The briefs of plaintiff have cited to us a number of cases. Some are from jurisdictions where an express statutory exemption exists. (See State of Minnesota v. City of St. Paul, 36 Minn. 529 [32 N.W. 781]; Olive Cemetery v. City of Philadelphia, 93 Pa. 129 [39 Am. Rep. 732].) Others deal with public cemeteries, not operated for profit. Of these, the one most relied upon is Mt. Auburn Cemetery v. Board of Aldermen, 150 Mass. 12 [4 L.R.A. 836, 22 N.E. 66, 68], where the court said that the question was whether "when the Legislature had appropriated certain land for a burying ground and forbidden that it would ever be sold or used for any other purpose, and had forbidden that moneys received from it should be devoted to any purpose except its preservation and improvement as a burying ground, they intended that it should be taxed for the right to use as a sewer. . . ." Still other cases have held that where the entire property had been converted into burial lots or filled with graves, there was no longer any land which could be sold to pay the assessment, and consequently it could not be enforced. (See Louisville v. Nevin, 10 Bush (Ky.), 549 [19 Am. Rep. 78]; and note, 35 L.R.A. 36.)

None of these decisions are controlling in the present case, which is concerned with a private corporation, organized for profit, and having in its possession some property not devoted to burial purposes. The great majority of the cases have held that such a corporation is not exempt from local assessment, in the absence of an express statute.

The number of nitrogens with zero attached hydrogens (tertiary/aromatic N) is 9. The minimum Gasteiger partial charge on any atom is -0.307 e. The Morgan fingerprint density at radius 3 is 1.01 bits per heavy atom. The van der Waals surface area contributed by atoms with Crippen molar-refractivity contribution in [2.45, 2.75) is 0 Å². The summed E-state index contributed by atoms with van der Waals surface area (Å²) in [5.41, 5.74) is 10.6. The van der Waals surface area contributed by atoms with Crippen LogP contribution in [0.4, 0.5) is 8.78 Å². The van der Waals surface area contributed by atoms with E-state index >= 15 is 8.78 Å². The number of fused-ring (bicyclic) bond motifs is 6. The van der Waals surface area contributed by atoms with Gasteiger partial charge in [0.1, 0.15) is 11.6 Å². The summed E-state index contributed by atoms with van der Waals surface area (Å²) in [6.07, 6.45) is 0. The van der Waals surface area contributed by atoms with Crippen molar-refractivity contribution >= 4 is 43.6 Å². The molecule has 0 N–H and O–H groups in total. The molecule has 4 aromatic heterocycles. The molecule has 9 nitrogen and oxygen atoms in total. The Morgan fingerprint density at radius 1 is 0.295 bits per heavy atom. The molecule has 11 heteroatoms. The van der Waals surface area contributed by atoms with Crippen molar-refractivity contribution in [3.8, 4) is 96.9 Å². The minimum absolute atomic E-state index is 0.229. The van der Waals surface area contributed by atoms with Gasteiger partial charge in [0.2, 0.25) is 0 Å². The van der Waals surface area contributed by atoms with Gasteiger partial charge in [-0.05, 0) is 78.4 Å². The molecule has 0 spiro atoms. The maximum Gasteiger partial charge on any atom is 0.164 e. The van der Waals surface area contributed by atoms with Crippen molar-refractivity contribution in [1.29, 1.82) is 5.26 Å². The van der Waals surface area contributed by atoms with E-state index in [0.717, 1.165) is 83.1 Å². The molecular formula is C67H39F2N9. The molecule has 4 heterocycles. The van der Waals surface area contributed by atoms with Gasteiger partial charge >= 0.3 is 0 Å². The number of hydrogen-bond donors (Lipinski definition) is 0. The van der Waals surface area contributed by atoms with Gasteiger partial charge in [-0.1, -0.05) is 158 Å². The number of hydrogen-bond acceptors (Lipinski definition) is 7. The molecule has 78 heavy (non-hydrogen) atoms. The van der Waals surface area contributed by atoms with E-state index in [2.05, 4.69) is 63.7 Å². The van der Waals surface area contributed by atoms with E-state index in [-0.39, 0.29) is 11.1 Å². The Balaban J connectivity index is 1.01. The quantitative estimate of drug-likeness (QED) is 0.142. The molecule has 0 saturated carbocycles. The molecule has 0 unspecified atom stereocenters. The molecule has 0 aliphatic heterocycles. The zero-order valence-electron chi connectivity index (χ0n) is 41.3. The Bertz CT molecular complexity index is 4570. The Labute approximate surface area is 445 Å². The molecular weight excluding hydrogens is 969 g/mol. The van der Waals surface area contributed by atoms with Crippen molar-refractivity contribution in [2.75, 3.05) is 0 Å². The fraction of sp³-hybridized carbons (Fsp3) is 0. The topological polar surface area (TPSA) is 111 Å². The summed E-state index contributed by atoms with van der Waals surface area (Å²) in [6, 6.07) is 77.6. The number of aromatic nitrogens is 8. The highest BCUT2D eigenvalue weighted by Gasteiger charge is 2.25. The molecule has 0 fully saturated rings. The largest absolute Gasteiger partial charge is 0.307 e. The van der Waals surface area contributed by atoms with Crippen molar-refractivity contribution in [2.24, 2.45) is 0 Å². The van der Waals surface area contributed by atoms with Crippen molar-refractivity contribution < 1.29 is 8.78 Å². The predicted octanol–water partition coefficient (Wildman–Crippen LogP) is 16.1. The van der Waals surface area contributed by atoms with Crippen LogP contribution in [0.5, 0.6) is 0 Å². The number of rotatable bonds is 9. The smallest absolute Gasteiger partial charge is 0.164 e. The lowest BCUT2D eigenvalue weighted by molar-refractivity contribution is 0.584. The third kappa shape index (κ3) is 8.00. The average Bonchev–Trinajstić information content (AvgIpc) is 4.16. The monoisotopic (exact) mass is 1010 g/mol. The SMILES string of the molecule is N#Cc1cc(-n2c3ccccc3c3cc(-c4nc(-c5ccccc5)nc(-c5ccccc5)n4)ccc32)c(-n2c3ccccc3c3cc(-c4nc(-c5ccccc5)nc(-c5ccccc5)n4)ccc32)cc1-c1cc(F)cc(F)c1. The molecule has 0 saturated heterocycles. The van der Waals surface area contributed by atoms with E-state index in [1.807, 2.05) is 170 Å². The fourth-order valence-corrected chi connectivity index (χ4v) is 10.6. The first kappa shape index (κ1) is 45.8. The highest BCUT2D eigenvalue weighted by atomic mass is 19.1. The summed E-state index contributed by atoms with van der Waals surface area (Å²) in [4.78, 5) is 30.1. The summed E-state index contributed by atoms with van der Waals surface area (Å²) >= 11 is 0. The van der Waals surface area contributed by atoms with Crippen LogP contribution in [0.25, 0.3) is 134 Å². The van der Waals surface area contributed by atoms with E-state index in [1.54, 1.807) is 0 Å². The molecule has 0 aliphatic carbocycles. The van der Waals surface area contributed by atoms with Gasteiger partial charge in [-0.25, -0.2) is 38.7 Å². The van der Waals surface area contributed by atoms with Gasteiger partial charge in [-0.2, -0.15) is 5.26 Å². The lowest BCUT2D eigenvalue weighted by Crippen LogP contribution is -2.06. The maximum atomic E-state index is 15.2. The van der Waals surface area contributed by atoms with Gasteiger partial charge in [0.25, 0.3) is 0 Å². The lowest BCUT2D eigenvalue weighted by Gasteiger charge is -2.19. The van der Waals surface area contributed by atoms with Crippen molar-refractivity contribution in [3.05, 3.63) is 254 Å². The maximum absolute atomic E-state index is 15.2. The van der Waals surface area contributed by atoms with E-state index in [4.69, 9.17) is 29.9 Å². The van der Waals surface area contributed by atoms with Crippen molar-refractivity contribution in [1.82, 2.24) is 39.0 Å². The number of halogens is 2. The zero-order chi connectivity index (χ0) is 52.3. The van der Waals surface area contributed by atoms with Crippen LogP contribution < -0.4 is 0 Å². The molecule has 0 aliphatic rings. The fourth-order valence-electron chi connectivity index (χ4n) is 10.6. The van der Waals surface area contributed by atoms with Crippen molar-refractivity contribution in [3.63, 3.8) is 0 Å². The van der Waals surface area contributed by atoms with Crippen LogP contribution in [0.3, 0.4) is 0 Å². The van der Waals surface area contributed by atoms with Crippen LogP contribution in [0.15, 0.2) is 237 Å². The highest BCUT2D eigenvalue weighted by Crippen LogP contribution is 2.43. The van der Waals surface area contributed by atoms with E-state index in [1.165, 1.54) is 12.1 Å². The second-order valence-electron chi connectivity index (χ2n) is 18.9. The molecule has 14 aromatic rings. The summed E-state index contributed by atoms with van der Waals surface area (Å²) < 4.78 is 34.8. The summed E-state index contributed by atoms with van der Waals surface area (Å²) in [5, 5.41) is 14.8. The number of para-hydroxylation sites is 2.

In Garden Cemetery Corp. v. Baker, 218 Mass. 339 [Ann. Cas. 1916B, 75, 105 N.E. 1070, 1071], the court considered and distinguished the earlier Massachusetts case of Mt. Auburn Cemetery v. Board of Aldermen, supra, on the ground that there "the land by legislative act was dedicated perpetually to the uses of a burial ground, its conveyance or use for any other purpose forbidden and its income from sales of lots required to be devoted to its improvement, and all private profit prohibited." The court then says: "The conclusion that a cemetery may be liable to a special assessment of this general nature is supported by the great weight of authority. ( Lima v. Cemetery Assn., 42 Ohio St. 128 [51 Am. Rep. 809]; Buffalo City Cemetery v. Buffalo, 46 N.Y. 506; Gouverneur Village v. Gouverneur Cemetery Assn., 136 App. Div. 37 [120 N.Y. Supp. 221]; Mullins v. Mount Saint Mary's Cemetery Assn., 239 Mo. 681 [144 S.W. 109]; Philadelphia v. Union Burial Ground Soc., 178 Pa. 533 [36 L.R.A. 263, 36 A. 172]; Baltimore v. Green Mount Cemetery, 7 Md. 517; Bloomington Cemetery Assn. v. People, 139 Ill. 16 [28 N.E. 1076]; Seattle v. Mt. Pleasant Cemetery Co., 59 Wn. 41 [Ann. Cas. 1912A, 1047, 109 P. 1052]. See cases collected in Ann. Cas. 1912A, 1047 et seq. See Meriden v. W. Meriden Cemetery Assn., 83 Conn. 204 [ 76 A. 515].) There are contrary authorities, resting generally, however, upon the interpretation of exemption statutes and not upon abstract principles. ( Cave Hill Cemetery Co. v. Gosnell, 156 Ky. 599 [161 S.W. 980]; Swan Point Cemetery v. Tripp, 14 R.I. 199; In re New York, 192 N.Y. 459 [ 85 N.E. 755].)"